Sadly, and frighteningly, the "transcendental being"/"source of thought", which is "the ultimate reality of life" that is being encountered in this state is the god of this world, Satan himself.

Note to Mennonites: Stay away from this practice or you will open yourself up to demonic influence and may very well be deceived by one appearing as an angel of light!

**For further reading: Eastern Meditation Sneaks into the Church by
Prof. Johan Malan, University of Limpopo, South Africa


4. ibid
5. ibid
6. ibid
7. ibid

Saturday, October 30, 2010


Until now, I have purposely tried to avoid giving any type of commentary on the blog postings on this site. Rather, I have tried to let the facts speak for themselves. But it appears to me that the MB denomination is at a critical time in history, and I am compelled to speak about it.

I have been following a blog called Menno-lite for quite some time now, and especially in the last two weeks as "the olives" have been exposing the contemplative spirituality found in the October 2010 MB Herald. This is a blog that has much the same emphasis as my own. I have grown to appreciate the candid writings of the author(s) of this blog. Postings are written in a manner which is warning and yet not offensive. This person obviously has a deep concern for their Mennonite Brethren brothers and sisters, even as I do.

This latest edition of the MB Herald contains six references to contemplative spirituality (the sixth is documented by myself as a comment on the Menno-lite article, "Unanswered Questions"). This is alarming! It is obvious that the Mennonite Brethren are moving full steam ahead down the contemplative, mystical pathway. Many people, including myself, have been in contact with various people in positions of influence in the denomination. For the most part I have received saccharine replies and poorly researched responses dismissing my concerns. Sadly, I finally had to follow the Lord's leading and my conscience, first of all, by withdrawing my membership from our local MB church and then leaving the church altogether when I was told, in a dismissive attitude, that the leadership didn't agree with my position. That had been obvious to me for quite some time, as it was evident in the MB Herald, on the USMB website, at the Mennonite Brethren Biblical Seminary, and many other arms of the denomination. The majority of people are too afraid or too busy to take the time out of their days to understand what is going on and those in leadership are more concerned with their positions and their reputations in the world than they are with what God's says about how we are to practice our faith in this area; but this is just too important an issue to ignore, and to do so is at your spiritual peril.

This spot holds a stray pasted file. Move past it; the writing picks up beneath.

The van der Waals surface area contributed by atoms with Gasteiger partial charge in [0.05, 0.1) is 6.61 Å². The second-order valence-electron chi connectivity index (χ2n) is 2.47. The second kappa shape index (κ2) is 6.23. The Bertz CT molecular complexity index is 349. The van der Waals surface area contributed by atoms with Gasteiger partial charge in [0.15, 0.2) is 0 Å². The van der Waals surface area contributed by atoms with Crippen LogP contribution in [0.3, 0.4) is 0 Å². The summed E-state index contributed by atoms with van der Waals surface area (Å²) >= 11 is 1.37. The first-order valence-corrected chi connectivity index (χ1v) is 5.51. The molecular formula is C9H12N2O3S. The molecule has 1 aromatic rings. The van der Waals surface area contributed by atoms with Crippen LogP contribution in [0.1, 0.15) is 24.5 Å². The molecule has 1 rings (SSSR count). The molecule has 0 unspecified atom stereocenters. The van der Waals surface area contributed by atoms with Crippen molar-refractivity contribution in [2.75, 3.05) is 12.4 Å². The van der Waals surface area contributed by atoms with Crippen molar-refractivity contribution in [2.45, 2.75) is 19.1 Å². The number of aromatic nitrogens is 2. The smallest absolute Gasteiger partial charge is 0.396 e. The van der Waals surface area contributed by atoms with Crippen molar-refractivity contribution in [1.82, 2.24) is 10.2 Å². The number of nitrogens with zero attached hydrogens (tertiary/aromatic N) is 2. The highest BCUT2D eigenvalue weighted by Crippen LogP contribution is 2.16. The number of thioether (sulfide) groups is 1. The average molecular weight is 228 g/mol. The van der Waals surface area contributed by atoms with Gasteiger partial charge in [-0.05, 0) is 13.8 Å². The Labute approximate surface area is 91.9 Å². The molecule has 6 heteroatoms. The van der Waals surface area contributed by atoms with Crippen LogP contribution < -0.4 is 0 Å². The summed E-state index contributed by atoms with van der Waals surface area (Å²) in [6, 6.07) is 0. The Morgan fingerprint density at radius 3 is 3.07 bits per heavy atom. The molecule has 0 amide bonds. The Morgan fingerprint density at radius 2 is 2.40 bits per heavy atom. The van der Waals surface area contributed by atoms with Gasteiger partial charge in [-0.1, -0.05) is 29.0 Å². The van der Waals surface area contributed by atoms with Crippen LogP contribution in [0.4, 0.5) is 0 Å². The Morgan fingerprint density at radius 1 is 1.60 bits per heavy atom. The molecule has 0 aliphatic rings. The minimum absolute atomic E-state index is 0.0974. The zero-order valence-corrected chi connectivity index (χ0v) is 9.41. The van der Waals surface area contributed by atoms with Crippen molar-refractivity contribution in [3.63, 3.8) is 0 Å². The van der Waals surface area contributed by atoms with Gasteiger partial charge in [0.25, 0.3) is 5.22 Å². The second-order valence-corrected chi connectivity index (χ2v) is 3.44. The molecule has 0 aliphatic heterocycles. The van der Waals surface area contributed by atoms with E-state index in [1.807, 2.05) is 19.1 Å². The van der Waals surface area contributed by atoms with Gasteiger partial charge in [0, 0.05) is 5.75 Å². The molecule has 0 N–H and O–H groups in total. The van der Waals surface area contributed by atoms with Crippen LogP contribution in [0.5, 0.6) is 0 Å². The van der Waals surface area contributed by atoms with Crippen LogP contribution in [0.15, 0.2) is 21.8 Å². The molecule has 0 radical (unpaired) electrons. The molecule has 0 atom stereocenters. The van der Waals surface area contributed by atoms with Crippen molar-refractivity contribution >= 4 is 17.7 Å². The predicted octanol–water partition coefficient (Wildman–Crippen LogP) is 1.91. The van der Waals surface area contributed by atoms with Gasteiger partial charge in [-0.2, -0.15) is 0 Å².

You see, folks, the time has come to make a decision. The Mennonite Brethren denomination has demonstrated for an extended period of time that they are moving ahead with this type of spirituality. Unless those in leadership repent of their false teaching, God is going to judge them. Many, many MBs need to phone, write, or do something to speak out about what is going on here. This denomination is sinking to the depths of spiritual apostasy rapidly. In my opinion, the only choice now, is to speak out against this and get out of the boat. It will take some serious change of hearts and minds to turn this situation around. If it doesn't happen at this point in history, it will be too late, and you will be part of a denomination that no longer relies fully on the Word of God for its teachings.

Is it too late? I know that nothing is impossible with God, and I pray that those who are promoting contemplative spirituality will finally get what we have been saying; however, once involved in these practices for an extended length of time, they honestly believe that they can hear, feel, see and experience God through contemplative prayer. This is not how God has chosen to communicate with believers. It is, however, how the corrupt Roman Catholic church, apostate church fathers and desert fathers chose to communicate with God or have God communicate with them. The practice simply is not biblical, although many Christians will take Scripture out of context to defend it. If anything, it is a pagan concept designed to unite all of mankind in a spiritual exercise. Those who are already involved in this type spirituality have fallen for Satan's lies and will not hear (listen, but not hear) what is being said to them.

Listen, you don't have to take my word for any of this. But please take the time to study the movement further, to see what all the fuss is about. Honest, faithful believers do not sound the alarm for no reason. All of the people I know who have left their churches over these changes are faithful, God-fearing people with a deep love for God's Word. Don't you think they have good reasons for doing what they are doing, for saying what they are saying? Examine God's Word and see if you can find anything in it that would indicate that these practices come out of it? (And please do so without reading something into Scripture that is not there). Take the time to find out where these practices originate and where they lead those deeply involved. The fruit is not always obvious at first. It is important to examine those who have been involved for a lengthy period of time, who have come to full fruition. This website and others I have linked to have lots of information available to help you understand the movement.